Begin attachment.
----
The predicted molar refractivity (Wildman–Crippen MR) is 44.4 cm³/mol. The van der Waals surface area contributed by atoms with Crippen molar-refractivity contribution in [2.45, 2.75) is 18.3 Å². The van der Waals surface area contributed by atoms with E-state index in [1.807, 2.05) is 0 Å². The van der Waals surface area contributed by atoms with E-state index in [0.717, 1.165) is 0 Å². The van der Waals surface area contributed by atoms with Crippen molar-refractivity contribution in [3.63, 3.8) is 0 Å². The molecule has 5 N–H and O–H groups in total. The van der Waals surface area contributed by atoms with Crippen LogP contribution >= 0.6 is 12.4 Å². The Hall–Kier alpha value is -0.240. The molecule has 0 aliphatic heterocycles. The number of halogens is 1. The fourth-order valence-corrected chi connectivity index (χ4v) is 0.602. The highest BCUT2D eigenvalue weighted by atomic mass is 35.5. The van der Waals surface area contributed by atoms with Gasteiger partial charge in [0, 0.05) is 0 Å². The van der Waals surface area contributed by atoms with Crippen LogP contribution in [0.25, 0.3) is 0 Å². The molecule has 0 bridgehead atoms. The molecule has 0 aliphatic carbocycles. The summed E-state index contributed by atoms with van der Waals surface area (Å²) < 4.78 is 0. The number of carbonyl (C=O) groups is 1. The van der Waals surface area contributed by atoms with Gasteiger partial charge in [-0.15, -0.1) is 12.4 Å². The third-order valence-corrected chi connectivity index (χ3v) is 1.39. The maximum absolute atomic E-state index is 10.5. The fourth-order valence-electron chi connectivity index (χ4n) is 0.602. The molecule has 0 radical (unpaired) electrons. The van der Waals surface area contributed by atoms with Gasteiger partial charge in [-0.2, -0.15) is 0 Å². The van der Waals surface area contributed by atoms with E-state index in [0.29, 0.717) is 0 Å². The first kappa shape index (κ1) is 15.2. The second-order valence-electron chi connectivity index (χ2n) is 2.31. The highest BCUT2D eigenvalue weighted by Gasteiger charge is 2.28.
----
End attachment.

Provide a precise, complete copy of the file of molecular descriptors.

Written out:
The predicted molar refractivity (Wildman–Crippen MR) is 44.4 cm³/mol. The van der Waals surface area contributed by atoms with Crippen molar-refractivity contribution in [2.45, 2.75) is 18.3 Å². The van der Waals surface area contributed by atoms with E-state index in [1.807, 2.05) is 0 Å². The van der Waals surface area contributed by atoms with E-state index in [0.717, 1.165) is 0 Å². The van der Waals surface area contributed by atoms with Crippen molar-refractivity contribution in [3.63, 3.8) is 0 Å². The molecule has 5 N–H and O–H groups in total. The van der Waals surface area contributed by atoms with Crippen LogP contribution >= 0.6 is 12.4 Å². The Hall–Kier alpha value is -0.240. The molecule has 0 aliphatic heterocycles. The number of halogens is 1. The fourth-order valence-corrected chi connectivity index (χ4v) is 0.602. The highest BCUT2D eigenvalue weighted by atomic mass is 35.5. The van der Waals surface area contributed by atoms with Gasteiger partial charge in [0, 0.05) is 0 Å². The van der Waals surface area contributed by atoms with Crippen LogP contribution in [0.25, 0.3) is 0 Å². The molecule has 0 bridgehead atoms. The molecule has 0 aliphatic carbocycles. The summed E-state index contributed by atoms with van der Waals surface area (Å²) < 4.78 is 0. The number of carbonyl (C=O) groups is 1. The van der Waals surface area contributed by atoms with Gasteiger partial charge in [-0.15, -0.1) is 12.4 Å². The third-order valence-corrected chi connectivity index (χ3v) is 1.39. The maximum absolute atomic E-state index is 10.5. The fourth-order valence-electron chi connectivity index (χ4n) is 0.602. The molecule has 0 radical (unpaired) electrons. The van der Waals surface area contributed by atoms with Gasteiger partial charge in [-0.2, -0.15) is 0 Å². The van der Waals surface area contributed by atoms with E-state index in [0.29, 0.717) is 0 Å². The first kappa shape index (κ1) is 15.2. The second-order valence-electron chi connectivity index (χ2n) is 2.31. The highest BCUT2D eigenvalue weighted by Gasteiger charge is 2.28.